David became an active supporter of the French Revolution and friend of Maximilien Robespierre (1758–1794), and was effectively a dictator of the arts under the French Republic. Imprisoned after Robespierre’s fall from power, David aligned himself with yet another political regime upon his release: that of Napoleon, the First Consul of France. David developed his Empire style, notable for its use of warm Venetian colours. After Napoleon’s fall from Imperial power and the Bourbon revival, David exiled himself to Brussels. He later moved to the Netherlands, where he remained until his death on 29 December, 1825. Featured here are three of his works:

  • The Death of Marat (1793) features the murdered French revolutionary leader Jean-Paul Marat (24 May 1743 – 13 July 1793). It is one of the most famous images of the French Revolution. The painting shows the radical journalist lying dead in his bath, after his murder, by Charlotte Corday. Marat was one of the leaders of the Montagnards, the radical faction ascendant in French politics during the Reign of Terror, until the Thermidorian Reaction. Corday was a Girondin, from a minor aristocratic family and a political enemy of Marat; who blamed him for the September Massacre. She gained entrance to Marat’s rooms, with a note promising details of a counter-revolutionary ring in Caen, and then fatally stabbed Marat. She was later tried and executed for the murder. Painted in the months after Marat’s murder, the painting is displayed in the Royal Museum of Fine Arts of Belgium. A replica created by the artist’s studio, is on display at the Louvre.
  • Napoleon Crossing the Saint-Bernard Pass. After Napoleon Bonaparte’s successful coup d’état in 1799, as First Consul he commissioned David to commemorate his daring crossing of the Alps. The crossing of the St. Bernard Pass had allowed the French to surprise the Austrian army, and win victory at the Battle of Marengo, on 14 June, 1800. Although Napoleon had crossed the Alps on a mule, he requested that he be portrayed “calm upon a fiery steed”. After the proclamation of the Empire in 1804, David became the official court painter of the regime.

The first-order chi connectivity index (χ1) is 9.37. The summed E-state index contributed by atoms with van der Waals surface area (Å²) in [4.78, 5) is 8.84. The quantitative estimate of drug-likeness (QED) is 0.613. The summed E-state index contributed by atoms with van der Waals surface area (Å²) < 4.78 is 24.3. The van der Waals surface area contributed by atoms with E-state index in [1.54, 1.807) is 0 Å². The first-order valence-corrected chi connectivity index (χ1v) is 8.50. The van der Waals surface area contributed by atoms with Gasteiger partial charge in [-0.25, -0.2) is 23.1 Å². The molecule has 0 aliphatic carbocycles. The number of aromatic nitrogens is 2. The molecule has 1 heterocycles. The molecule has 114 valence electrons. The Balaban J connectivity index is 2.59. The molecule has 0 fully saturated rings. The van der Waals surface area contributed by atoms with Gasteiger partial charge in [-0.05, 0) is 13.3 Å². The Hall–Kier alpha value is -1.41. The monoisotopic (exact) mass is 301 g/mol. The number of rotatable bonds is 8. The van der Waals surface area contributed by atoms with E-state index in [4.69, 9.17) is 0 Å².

• The Death of Bara (1794) is an incomplete painting now in the Musée Calvet in Avignon. Joseph Bara, was a young drummer in the army of the French First Republic, who was killed by the Vendéens. He became a hero and martyr of the French Revolution. Along with The Death of Marat, and The Last Moments of Michel Lepeletier, the painting formed part of a series by David, showing such martyrs. There is also an anonymous contemporary copy dating to 1794, now in the Palais des Beaux-Arts de Lille, and exhibited at the Musée de la Révolution française.

Website | About | Facebook | Twitter

“Is It Art?”

Posted in Art, Artists A-Z, Erotic Art, Gallery Art, OilPainting, Paintings, Watercolours | Tagged , , , , | Leave a comment

BMD Was Your Friend | BMD Is No More

New Zealand legendary street art collective BMD is no more. Known for their distinctive wall markings, the two Taranaki artists behind BMD parted ways back in 2015. Throughout their partnership they chose to conceal their individual identities. They once cited the reason for their anonymity was an effort to have their work judged for what it was and not for who the artists were. As part of the separation process, they revealed their identities as Damin Radford-Scott aka ‘Milarky’ and Andrew J. Steel.

The Auckland-based contemporary art duo worked together from 2005. They spent ten years building their brand into an internationally recognised mark often featuring ‘Keith Haring -esque‘ collages of body parts, both human and animalistic and often including warped animals and cartoon objects.

Friends since the two attended Devon Intermediate School in New Plymouth, they worked across New Zealand, Australia and Bali, getting aboard scaffolding and creating sky-high murals. Since their split, they have moved in different creative directions and agreed the split had been on the cards for quite some time.